Smita Das and Douglas E Norris of the Johns Hopkins Bloomberg School of Public Health Department of Molecular Microbiology and Immunology and Johns Hopkins Malaria Research Institute have written our guest blog posting based on a poster they presented at the recent JHU Global Health Day.
As part of the International Centers of Excellence in Malaria Research (ICEMR) in Southern Africa project, mosquito collections are being conducted in Nchelenge District in Luapula Province, Zambia. Nchelenge experiences hyperendemic malaria despite continued implementation of indoor residual spraying (IRS) and long-lasting insecticide nets (LLINs) as control measures.
Center for Disease Control light trap (CDC LT) and pyrethroid spray catch (PSC) collections performed during the wet season in April 2012 revealed the presence of both Anopheles gambiae s.s. and An. funestus s.s. Both species were highly anthropophilic and the Plasmodium falciparum sporozoite infection rate in An. funestus was higher compared to An. gambiae.
In the dry season collections, An. funestus continued to be the dominant species with even fewer An. gambiae caught compared to the wet season.Â Due to the abundance of An. funestus and high human malaria infection rates in Nchelenge, it is predicted that the human blood index and entomological inoculation rate for An. funestus is higher than that of An. gambiae in both seasons.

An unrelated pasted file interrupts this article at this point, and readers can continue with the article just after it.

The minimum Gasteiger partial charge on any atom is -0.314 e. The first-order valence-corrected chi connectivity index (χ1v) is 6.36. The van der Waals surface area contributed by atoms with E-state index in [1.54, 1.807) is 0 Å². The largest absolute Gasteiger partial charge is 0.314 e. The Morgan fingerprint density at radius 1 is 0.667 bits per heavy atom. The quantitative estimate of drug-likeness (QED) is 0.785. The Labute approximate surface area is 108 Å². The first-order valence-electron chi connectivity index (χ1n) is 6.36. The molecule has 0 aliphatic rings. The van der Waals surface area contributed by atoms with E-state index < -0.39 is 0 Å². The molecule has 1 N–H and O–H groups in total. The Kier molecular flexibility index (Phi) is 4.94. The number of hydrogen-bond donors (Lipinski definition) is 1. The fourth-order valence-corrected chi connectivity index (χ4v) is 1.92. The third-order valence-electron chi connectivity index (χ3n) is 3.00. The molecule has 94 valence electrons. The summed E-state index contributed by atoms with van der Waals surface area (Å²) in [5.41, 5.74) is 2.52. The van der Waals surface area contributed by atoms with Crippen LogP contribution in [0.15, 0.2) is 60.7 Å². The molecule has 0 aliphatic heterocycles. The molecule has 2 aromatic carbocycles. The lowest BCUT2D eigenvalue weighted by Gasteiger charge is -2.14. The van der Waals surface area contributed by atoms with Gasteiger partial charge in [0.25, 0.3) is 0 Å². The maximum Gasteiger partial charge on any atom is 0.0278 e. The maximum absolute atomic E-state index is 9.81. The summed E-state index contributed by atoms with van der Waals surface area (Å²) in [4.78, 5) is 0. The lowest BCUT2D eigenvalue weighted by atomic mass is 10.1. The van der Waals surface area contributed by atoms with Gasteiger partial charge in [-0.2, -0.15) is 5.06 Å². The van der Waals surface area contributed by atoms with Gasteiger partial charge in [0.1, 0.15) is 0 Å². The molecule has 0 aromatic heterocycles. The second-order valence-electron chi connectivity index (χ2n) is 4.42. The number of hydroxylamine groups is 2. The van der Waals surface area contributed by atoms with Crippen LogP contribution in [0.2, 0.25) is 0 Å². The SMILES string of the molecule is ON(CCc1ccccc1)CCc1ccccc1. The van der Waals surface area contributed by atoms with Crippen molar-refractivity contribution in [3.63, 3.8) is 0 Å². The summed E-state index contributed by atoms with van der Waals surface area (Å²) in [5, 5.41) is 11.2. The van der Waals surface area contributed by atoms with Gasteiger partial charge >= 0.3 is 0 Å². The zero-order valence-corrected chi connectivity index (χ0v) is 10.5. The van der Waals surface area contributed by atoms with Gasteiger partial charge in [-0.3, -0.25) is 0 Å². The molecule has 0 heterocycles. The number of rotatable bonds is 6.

The multiple blood feeding behavior and insecticide resistance status of both malaria vectors will also be explored as this can give us an idea of estimating the transmission potential of these mosquitoes. The vector data in Nchelenge present unique opportunities to further our understanding of malaria transmission and the implications for malaria control in high-risk areas.